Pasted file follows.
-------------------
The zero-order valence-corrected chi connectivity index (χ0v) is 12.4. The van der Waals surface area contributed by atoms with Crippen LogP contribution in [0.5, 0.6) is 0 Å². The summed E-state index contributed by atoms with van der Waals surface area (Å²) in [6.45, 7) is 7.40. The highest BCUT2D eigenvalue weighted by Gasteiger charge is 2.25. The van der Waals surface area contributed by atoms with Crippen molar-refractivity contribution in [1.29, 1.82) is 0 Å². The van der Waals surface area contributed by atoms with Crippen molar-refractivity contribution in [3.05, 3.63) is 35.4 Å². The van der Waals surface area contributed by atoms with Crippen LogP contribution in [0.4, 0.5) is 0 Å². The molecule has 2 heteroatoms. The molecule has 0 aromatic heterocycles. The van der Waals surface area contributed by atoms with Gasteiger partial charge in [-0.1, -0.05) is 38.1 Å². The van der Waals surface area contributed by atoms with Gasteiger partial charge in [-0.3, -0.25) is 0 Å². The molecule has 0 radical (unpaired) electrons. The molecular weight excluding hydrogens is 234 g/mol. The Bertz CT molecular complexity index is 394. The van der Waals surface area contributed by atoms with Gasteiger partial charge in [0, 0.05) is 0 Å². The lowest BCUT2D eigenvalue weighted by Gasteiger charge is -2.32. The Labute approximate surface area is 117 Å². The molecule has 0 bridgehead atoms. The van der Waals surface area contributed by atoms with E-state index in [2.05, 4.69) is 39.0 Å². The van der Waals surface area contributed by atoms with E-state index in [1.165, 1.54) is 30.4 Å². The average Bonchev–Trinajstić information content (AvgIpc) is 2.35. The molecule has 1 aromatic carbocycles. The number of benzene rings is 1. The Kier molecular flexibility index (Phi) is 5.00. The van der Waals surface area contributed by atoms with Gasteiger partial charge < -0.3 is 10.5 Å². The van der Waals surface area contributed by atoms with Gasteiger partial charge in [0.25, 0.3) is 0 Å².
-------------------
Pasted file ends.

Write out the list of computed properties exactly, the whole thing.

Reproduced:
The zero-order valence-corrected chi connectivity index (χ0v) is 12.4. The van der Waals surface area contributed by atoms with Crippen LogP contribution in [0.5, 0.6) is 0 Å². The summed E-state index contributed by atoms with van der Waals surface area (Å²) in [6.45, 7) is 7.40. The highest BCUT2D eigenvalue weighted by Gasteiger charge is 2.25. The van der Waals surface area contributed by atoms with Crippen molar-refractivity contribution in [1.29, 1.82) is 0 Å². The van der Waals surface area contributed by atoms with Crippen molar-refractivity contribution in [3.05, 3.63) is 35.4 Å². The van der Waals surface area contributed by atoms with Crippen LogP contribution in [0.4, 0.5) is 0 Å². The molecule has 2 heteroatoms. The molecule has 0 aromatic heterocycles. The van der Waals surface area contributed by atoms with Gasteiger partial charge in [-0.1, -0.05) is 38.1 Å². The van der Waals surface area contributed by atoms with Gasteiger partial charge in [-0.3, -0.25) is 0 Å². The molecule has 0 radical (unpaired) electrons. The molecular weight excluding hydrogens is 234 g/mol. The Bertz CT molecular complexity index is 394. The van der Waals surface area contributed by atoms with Gasteiger partial charge in [0, 0.05) is 0 Å². The lowest BCUT2D eigenvalue weighted by Gasteiger charge is -2.32. The Labute approximate surface area is 117 Å². The molecule has 0 bridgehead atoms. The van der Waals surface area contributed by atoms with E-state index in [2.05, 4.69) is 39.0 Å². The van der Waals surface area contributed by atoms with E-state index in [1.165, 1.54) is 30.4 Å². The average Bonchev–Trinajstić information content (AvgIpc) is 2.35. The molecule has 1 aromatic carbocycles. The number of benzene rings is 1. The Kier molecular flexibility index (Phi) is 5.00. The van der Waals surface area contributed by atoms with Gasteiger partial charge < -0.3 is 10.5 Å². The van der Waals surface area contributed by atoms with Gasteiger partial charge in [0.25, 0.3) is 0 Å².